4)  The "Comments" section -- Like "Teaching Experience," I think this is another section one should feel comfortable leaving blank absent some compelling nugget of information that a committee might benefit from knowing.  Examples of helpful "comments," include "Please see my resume for a more complete picture of my publications"; or "Although I do not have formal teaching experience, I have served as a mentor to many associates in my firm"; "The reason I can only take a job in the Pacific Northwest is because . . ." or even "My husband and I are both on the teaching market and would like to find a job working at the same school."  Such information can be extremely helpful.  What is not helpful are "comments" like: "I think I'd make a good law professor"; "I am willing to publish articles"; or "Glee is my favorite TV show."  These are made-up examples, but the first two appear a lot in one form or another -- and, bottom line, we have already assumed that you are willing to publish and that you believe you would do a good job -- why else would you have paid over $400 to put your name in the FAR.  Thus to read that is 1) a waste of our time and 2) an indication that you don't quite understand the nature of the position you're applying for.  As for the final example I gave, I guess the "comments" section can help humanize you a bit and provide us with a glimpse of your personality, but at the time we're reviewing the FAR form, we're just making initial determinations as to who to see in D.C. -- it's at the interview that I'd start worrying about letting my personality show (after all, when you have a live audience, you have a bit more control over the impression you're making).

Again, these are just my thoughts, and I share them here in an attempt to be helpful and also to encourage others to share their FAR form pet peeves.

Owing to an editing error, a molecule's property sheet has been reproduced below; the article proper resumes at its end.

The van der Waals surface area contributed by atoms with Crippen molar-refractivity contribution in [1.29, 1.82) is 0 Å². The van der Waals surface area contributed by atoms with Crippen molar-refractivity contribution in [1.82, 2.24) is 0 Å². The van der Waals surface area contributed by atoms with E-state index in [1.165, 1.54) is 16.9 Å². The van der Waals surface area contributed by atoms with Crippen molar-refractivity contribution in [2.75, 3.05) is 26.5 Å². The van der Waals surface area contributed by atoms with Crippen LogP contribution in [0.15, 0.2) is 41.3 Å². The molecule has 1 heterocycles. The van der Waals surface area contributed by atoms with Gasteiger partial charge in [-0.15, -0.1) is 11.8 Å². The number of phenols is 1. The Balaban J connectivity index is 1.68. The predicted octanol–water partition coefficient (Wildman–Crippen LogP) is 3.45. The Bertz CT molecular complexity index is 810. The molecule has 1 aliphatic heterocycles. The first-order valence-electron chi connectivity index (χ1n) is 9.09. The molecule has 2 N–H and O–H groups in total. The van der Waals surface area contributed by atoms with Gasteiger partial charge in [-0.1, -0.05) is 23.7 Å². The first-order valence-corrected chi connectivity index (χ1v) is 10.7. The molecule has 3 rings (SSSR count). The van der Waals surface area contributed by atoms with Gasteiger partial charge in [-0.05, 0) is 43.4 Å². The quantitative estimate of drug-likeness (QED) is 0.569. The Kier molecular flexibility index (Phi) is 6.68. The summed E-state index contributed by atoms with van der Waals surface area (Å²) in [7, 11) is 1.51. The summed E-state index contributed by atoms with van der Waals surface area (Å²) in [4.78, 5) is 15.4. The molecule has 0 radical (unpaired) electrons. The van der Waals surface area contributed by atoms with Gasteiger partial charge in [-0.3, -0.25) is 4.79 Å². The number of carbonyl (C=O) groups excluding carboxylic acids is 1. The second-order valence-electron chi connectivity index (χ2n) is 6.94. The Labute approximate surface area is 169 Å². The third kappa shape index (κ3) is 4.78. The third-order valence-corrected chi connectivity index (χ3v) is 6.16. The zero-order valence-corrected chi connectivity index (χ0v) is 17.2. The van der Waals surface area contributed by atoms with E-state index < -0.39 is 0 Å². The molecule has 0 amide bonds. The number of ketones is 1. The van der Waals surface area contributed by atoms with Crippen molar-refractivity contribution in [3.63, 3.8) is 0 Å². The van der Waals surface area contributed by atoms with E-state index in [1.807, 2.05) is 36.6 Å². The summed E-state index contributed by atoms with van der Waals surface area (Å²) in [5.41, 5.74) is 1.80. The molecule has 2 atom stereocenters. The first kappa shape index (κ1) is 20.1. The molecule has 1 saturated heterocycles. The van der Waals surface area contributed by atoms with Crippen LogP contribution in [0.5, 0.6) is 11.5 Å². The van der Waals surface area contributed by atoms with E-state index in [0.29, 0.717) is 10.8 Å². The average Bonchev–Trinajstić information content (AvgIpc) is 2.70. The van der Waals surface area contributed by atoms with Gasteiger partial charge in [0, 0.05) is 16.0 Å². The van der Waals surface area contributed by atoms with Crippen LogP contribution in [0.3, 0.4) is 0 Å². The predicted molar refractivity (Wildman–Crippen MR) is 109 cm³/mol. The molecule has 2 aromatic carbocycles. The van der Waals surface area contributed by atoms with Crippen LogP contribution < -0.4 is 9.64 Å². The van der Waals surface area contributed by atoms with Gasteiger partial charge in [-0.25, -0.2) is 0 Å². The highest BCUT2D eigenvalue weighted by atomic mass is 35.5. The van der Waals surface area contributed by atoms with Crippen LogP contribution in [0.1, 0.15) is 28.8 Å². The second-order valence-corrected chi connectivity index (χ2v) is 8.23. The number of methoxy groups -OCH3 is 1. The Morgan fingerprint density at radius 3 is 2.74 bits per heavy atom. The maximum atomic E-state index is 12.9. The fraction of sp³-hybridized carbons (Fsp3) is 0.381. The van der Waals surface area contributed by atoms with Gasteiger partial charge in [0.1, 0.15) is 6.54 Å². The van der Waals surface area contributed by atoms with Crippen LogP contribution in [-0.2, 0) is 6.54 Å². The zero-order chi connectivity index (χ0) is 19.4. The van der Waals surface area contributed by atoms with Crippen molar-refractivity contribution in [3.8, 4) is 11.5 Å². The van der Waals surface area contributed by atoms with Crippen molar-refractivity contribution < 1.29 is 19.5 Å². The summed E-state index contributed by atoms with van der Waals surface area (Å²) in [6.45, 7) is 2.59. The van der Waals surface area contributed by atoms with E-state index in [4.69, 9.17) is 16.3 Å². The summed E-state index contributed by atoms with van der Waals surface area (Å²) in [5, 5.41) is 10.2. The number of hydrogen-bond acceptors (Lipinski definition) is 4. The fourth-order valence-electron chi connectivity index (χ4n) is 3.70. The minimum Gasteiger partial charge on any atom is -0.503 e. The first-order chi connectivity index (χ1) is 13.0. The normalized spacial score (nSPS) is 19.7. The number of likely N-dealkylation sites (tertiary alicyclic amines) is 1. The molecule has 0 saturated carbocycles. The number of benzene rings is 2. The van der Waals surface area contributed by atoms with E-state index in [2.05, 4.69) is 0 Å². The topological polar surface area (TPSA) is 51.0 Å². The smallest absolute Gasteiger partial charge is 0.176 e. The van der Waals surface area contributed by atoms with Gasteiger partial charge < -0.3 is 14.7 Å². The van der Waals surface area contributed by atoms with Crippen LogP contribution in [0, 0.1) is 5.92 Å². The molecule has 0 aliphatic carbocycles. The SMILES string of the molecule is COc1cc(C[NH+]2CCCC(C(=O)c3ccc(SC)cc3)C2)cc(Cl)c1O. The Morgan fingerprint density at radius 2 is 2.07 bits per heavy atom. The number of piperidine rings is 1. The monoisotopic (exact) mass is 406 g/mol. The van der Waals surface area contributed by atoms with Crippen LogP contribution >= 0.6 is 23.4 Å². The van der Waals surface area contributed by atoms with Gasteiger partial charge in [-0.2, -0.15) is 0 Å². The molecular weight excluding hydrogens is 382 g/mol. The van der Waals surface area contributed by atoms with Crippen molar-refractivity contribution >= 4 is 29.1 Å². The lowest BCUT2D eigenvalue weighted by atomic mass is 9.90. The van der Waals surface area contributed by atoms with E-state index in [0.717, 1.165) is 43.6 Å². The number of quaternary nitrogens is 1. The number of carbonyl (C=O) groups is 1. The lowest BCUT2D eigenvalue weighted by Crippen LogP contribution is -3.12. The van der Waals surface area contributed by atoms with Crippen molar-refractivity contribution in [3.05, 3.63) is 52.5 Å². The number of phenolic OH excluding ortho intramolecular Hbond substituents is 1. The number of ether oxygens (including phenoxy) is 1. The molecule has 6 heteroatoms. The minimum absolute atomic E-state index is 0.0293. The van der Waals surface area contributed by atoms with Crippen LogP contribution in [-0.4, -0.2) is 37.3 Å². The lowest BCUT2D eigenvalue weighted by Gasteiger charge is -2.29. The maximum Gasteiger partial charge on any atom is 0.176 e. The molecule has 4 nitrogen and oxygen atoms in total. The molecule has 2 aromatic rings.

Posted by Michael J. Higdon on December 22, 2012 at 01:58 PM | Permalink

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"But, why not just leave off the geographic restriction and instead, turn down any interview requests from schools that aren't a fit for you? "

I would think the answer is courtesy and thoughtfulness. If you have specific geographic restrictions -- say, a spouse who cannot move -- you are wasting the time of the appointments committee at schools you could not consider. If you can avoid doing that by letting them know your restrictions, it is a nice thing to do. On the flip side, I'll agree with you about the bottom line: If you're the candidate, such thoughtfulness and courtesy is out of place and can only hurt your candidacy.

Posted by: Orin Kerr | Dec 22, 2012 3:04:49 PM

How fatal/significant is it to see a lack of law school honors be for someone who has other indicators of academic excellence - and if not graduating with latin honors is it better to list annual recognitions like dean's list or awards won during law school or is better to just leave it blank?

Posted by: Anon | Dec 22, 2012 7:18:21 PM

err apologies for the missing words in the prior post.

Posted by: Anon | Dec 22, 2012 7:19:13 PM

If you have more than three publications, does it make any difference which three you pick to go on your FAR form? Should it be the three you like best that you most want read, the three most recent, or the three with the best placement, or that seem most marketable?

Posted by: Anon | Dec 22, 2012 7:23:28 PM

If you have more than three publications, does it make any difference which three you pick to go on your FAR form? Should it be the three you like best that you most want read, the three most recent, or the three with the best placement, or that seem most marketable?

Posted by: Anon | Dec 22, 2012 7:23:29 PM

Anon #2, additional publications is an extremely good use of the "comments" section. Personally, I'd list the three best/most appealing (which will usually be best placed) ones in the actual publication section, and use that as bait to get appointments committee people looking at the full c.v./comments section for the rest.

Posted by: Paul Gowder | Dec 22, 2012 7:59:15 PM

Michael, thanks for the interesting comments. I will say that my "teaching experience" is probably of the type that you would deem not worth mentioning and a waste of FAR space-- not law teaching experience at all. But a solid number of the schools that interviewed me wanted to discuss, both at AALS and during callbacks, my teaching experience with high school students. While it isn't as impressive as law teaching experience, it did seem relevant to many committees that I had designed appropriate curriculum, commanded a classroom, dealt with struggling students, etc.

Posted by: baby vap | Dec 22, 2012 8:52:15 PM